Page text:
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Study Guides > College Algebra

Solve problems involving a quadratic function’s minimum or maximum value

In Example 7, the quadratic was easily solved by factoring. However, there are many quadratics that cannot be factored. We can solve these quadratics by first rewriting them in standard form.

How To: Given a quadratic function, find the x-intercepts by rewriting in standard form.

  1. Substitute a and b into [latex]h=-\frac{b}{2a}.\\[/latex]
  2. Substitute xh into the general form of the quadratic function to find k.
  3. Rewrite the quadratic in standard form using h and k.
  4. Solve for when the output of the function will be zero to find the x-intercepts.

Example 8: Finding the x-Intercepts of a Parabola

Find the x-intercepts of the quadratic function [latex]f\left(x\right)=2{x}^{2}+4x - 4.\\[/latex]


We begin by solving for when the output will be zero.

[latex]0=2{x}^{2}+4x - 4\\[/latex]

Because the quadratic is not easily factorable in this case, we solve for the intercepts by first rewriting the quadratic in standard form.


We know that = 2. Then we solve for h and k.

[latex]\begin{cases}h=-\frac{b}{2a}\hfill & \hfill & \hfill & k=f\left(-1\right)\hfill \\ \text{ }=-\frac{4}{2\left(2\right)}\hfill & \hfill & \hfill & \text{ }=2{\left(-1\right)}^{2}+4\left(-1\right)-4\hfill \\ \text{ }=-1\hfill & \hfill & \hfill & \text{ }=-6\hfill \end{cases}\\[/latex]

So now we can rewrite in standard form.


We can now solve for when the output will be zero.

[latex]\begin{cases}0=2{\left(x+1\right)}^{2}-6\hfill \\ 6=2{\left(x+1\right)}^{2}\hfill \\ 3={\left(x+1\right)}^{2}\hfill \\ x+1=\pm \sqrt{3}\hfill \\ x=-1\pm \sqrt{3}\hfill \end{cases}\\[/latex]

The graph has x-intercepts at [latex]\left(-1-\sqrt{3},0\right)\\[/latex] and [latex]\left(-1+\sqrt{3},0\right).\\[/latex]

Analysis of the Solution

Graph of a parabola which has the following x-intercepts (-2.732, 0) and (0.732, 0). Figure 15

We can check our work by graphing the given function on a graphing utility and observing the x-intercepts.

Try It 4

In Try It 2, we found the standard and general form for the function [latex]g\left(x\right)=13+{x}^{2}-6x.\\[/latex] Now find the y- and x-intercepts (if any).


Example 9: Solving a Quadratic Equation with the Quadratic Formula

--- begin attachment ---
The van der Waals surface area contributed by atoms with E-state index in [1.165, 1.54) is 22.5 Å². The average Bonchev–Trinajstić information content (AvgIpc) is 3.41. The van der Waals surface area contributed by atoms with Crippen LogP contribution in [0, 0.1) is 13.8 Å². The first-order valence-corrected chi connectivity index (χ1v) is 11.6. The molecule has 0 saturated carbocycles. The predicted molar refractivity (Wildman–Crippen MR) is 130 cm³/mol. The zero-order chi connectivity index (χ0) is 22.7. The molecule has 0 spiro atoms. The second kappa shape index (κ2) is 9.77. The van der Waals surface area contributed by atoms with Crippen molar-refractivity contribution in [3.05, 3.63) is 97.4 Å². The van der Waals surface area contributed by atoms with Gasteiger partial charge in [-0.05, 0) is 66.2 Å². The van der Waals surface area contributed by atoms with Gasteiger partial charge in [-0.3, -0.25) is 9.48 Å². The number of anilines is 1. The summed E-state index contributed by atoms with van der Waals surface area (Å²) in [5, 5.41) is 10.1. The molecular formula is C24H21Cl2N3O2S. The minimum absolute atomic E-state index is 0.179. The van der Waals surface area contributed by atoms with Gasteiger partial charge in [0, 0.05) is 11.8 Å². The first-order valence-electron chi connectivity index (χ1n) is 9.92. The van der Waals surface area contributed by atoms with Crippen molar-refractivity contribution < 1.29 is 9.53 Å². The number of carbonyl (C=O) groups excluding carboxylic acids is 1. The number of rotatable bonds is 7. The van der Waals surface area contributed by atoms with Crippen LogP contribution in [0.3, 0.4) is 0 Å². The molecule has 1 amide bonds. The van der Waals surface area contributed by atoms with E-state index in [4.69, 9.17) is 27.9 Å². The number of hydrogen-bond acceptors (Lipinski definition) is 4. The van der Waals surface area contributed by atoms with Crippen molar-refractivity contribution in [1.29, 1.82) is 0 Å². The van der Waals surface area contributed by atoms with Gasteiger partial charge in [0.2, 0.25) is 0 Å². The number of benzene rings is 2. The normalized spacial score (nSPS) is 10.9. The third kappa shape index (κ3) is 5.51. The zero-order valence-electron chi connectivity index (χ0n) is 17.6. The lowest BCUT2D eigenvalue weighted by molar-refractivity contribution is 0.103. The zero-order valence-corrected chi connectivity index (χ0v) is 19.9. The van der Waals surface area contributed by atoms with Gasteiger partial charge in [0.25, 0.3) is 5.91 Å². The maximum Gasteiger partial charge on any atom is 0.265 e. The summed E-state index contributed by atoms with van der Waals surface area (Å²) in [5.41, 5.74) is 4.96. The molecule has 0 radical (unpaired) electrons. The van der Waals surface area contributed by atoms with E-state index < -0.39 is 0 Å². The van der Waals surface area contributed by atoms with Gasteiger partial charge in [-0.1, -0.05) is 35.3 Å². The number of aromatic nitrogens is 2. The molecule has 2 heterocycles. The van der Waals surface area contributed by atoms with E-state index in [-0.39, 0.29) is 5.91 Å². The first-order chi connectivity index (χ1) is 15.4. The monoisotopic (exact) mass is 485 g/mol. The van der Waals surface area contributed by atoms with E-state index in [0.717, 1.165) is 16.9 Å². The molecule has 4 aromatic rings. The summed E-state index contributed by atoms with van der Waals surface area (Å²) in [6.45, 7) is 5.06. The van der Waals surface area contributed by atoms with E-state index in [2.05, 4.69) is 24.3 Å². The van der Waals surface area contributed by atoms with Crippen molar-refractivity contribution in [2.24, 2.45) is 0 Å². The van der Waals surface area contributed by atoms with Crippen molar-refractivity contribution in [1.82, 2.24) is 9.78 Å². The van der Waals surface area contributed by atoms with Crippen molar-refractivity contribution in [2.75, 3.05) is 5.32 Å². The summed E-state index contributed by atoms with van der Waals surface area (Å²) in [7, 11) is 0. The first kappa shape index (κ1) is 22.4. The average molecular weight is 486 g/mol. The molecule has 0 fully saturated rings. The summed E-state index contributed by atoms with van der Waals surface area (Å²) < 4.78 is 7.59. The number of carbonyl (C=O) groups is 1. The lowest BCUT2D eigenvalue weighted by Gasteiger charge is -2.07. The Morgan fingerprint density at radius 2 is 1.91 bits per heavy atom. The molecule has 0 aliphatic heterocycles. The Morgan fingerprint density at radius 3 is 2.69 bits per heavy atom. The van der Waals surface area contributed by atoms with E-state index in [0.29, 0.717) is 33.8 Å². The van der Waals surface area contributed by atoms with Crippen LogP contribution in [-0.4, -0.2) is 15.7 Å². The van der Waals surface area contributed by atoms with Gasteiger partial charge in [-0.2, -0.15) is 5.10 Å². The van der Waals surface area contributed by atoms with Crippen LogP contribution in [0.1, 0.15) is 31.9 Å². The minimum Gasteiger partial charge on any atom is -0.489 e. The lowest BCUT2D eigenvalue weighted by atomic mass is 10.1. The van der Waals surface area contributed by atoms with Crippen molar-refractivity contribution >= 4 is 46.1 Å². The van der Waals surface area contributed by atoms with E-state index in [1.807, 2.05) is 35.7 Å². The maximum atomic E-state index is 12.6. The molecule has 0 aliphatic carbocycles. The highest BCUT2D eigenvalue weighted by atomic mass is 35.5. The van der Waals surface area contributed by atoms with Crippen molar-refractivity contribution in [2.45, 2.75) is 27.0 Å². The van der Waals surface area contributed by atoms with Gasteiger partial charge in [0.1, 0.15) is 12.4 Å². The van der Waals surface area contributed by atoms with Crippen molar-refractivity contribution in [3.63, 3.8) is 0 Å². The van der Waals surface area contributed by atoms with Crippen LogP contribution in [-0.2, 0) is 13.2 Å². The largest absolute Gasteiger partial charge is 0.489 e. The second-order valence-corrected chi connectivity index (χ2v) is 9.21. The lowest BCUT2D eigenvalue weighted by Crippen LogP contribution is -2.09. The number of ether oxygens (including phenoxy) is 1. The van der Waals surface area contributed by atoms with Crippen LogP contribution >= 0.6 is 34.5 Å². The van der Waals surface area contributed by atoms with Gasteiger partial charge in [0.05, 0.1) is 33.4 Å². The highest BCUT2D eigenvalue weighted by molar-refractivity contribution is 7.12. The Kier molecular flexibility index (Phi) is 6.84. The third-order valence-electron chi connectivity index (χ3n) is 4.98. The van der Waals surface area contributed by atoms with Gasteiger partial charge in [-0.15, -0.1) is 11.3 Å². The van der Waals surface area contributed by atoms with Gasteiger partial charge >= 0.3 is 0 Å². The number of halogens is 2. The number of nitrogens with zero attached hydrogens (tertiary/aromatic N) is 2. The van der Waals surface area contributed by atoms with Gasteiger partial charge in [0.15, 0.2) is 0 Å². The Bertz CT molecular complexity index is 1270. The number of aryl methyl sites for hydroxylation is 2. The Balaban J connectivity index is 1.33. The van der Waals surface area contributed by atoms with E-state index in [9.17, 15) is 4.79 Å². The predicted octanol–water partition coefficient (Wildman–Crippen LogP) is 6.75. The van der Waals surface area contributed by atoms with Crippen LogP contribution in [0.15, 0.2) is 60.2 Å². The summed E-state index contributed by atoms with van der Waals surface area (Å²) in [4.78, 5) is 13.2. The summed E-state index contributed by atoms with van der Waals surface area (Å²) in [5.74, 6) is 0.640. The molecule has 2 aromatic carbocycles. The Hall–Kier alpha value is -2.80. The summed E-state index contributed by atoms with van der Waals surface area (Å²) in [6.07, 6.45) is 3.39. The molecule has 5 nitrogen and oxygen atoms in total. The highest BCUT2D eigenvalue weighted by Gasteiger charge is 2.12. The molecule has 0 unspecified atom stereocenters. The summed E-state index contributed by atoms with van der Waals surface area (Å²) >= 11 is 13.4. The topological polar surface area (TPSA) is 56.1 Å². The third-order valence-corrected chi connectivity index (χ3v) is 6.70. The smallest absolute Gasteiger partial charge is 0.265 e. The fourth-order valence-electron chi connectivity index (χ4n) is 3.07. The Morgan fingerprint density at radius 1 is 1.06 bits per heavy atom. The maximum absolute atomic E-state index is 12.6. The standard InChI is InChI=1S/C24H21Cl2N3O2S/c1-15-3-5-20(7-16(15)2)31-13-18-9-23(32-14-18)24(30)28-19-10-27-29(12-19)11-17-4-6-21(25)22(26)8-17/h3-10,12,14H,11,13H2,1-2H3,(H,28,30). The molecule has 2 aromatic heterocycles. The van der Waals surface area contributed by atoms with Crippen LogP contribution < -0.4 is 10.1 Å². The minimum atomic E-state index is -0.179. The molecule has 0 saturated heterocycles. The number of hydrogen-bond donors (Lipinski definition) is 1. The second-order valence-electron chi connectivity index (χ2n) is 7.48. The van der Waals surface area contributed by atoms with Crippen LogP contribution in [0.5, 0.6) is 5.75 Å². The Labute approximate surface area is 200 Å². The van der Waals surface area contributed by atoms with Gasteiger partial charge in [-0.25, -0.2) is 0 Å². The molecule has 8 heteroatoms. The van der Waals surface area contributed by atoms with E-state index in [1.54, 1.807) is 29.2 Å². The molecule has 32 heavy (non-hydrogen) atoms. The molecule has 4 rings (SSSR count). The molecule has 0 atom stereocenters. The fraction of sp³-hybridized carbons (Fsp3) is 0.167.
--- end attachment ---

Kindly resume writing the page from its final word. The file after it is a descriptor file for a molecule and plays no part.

Solve [latex]{x}^{2}+x+2=0.\\[/latex]


Let’s begin by writing the quadratic formula: [latex]x=\frac{-b\pm \sqrt{{b}^{2}-4ac}}{2a}.\\[/latex]

When applying the quadratic formula, we identify the coefficients ab, and c. For the equation [latex]{x}^{2}+x+2=0,\\[/latex] we have a = 1, b = 1, and c = 2. Substituting these values into the formula we have:

[latex]\begin{cases}x=\frac{-b\pm \sqrt{{b}^{2}-4ac}}{2a}\hfill \\ \text{ }=\frac{-1\pm \sqrt{{1}^{2}-4\cdot 1\cdot \left(2\right)}}{2\cdot 1}\hfill \\ \text{ }=\frac{-1\pm \sqrt{1 - 8}}{2}\hfill \\ \text{ }=\frac{-1\pm \sqrt{-7}}{2}\hfill \\ \text{ }=\frac{-1\pm i\sqrt{7}}{2}\hfill \end{cases}\\[/latex]

The solutions to the equation are [latex]x=\frac{-1+i\sqrt{7}}{2}\\[/latex] and [latex]x=\frac{-1-i\sqrt{7}}{2}\\[/latex] or [latex]x=\frac{-1}{2}+\frac{i\sqrt{7}}{2}\\[/latex] and [latex]x=\frac{-1}{2}-\frac{i\sqrt{7}}{2}.\\[/latex]

Example 10: Applying the Vertex and x-Intercepts of a Parabola

A ball is thrown upward from the top of a 40 foot high building at a speed of 80 feet per second. The ball’s height above ground can be modeled by the equation [latex]H\left(t\right)=-16{t}^{2}+80t+40.\\[/latex]

a. When does the ball reach the maximum height?

b. What is the maximum height of the ball?

c. When does the ball hit the ground?


a. The ball reaches the maximum height at the vertex of the parabola.
[latex]\begin{cases} h=-\frac{80}{2\left(-16\right)} \text{ }=\frac{80}{32}\hfill \\ \text{ }=\frac{5}{2}\hfill \\ \text{ }=2.5\hfill \end{cases}\\[/latex]

The ball reaches a maximum height after 2.5 seconds.

b. To find the maximum height, find the coordinate of the vertex of the parabola.
[latex]\begin{cases}k=H\left(-\frac{b}{2a}\right)\hfill \\ \text{ }=H\left(2.5\right)\hfill \\ \text{ }=-16{\left(2.5\right)}^{2}+80\left(2.5\right)+40\hfill \\ \text{ }=140\hfill \end{cases}\\[/latex]

The ball reaches a maximum height of 140 feet.

c. To find when the ball hits the ground, we need to determine when the height is zero, [latex]H\left(t\right)=0.\\[/latex] We use the quadratic formula.
[latex]\begin{cases} t=\frac{-80\pm \sqrt{{80}^{2}-4\left(-16\right)\left(40\right)}}{2\left(-16\right)}\hfill \\ \text{ }=\frac{-80\pm \sqrt{8960}}{-32}\hfill \end{cases}\\[/latex]
Because the square root does not simplify nicely, we can use a calculator to approximate the values of the solutions.
[latex]\begin{cases}t=\frac{-80-\sqrt{8960}}{-32}\approx 5.458\hfill & \text{or}\hfill & t=\frac{-80+\sqrt{8960}}{-32}\approx -0.458\hfill \end{cases}[/latex]
The second answer is outside the reasonable domain of our model, so we conclude the ball will hit the ground after about 5.458 seconds.
Graph of a negative parabola where x goes from -1 to 6. Figure 16

Try It 5

A rock is thrown upward from the top of a 112-foot high cliff overlooking the ocean at a speed of 96 feet per second. The rock’s height above ocean can be modeled by the equation [latex]H\left(t\right)=-16{t}^{2}+96t+112.\\[/latex]

a. When does the rock reach the maximum height?

b. What is the maximum height of the rock?

c. When does the rock hit the ocean?


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  • Precalculus. Provided by: OpenStax Authored by: Jay Abramson, et al.. Located at: https://openstax.org/books/precalculus/pages/1-introduction-to-functions. License: CC BY: Attribution. License terms: Download For Free at : http://cnx.org/contents/[email protected]..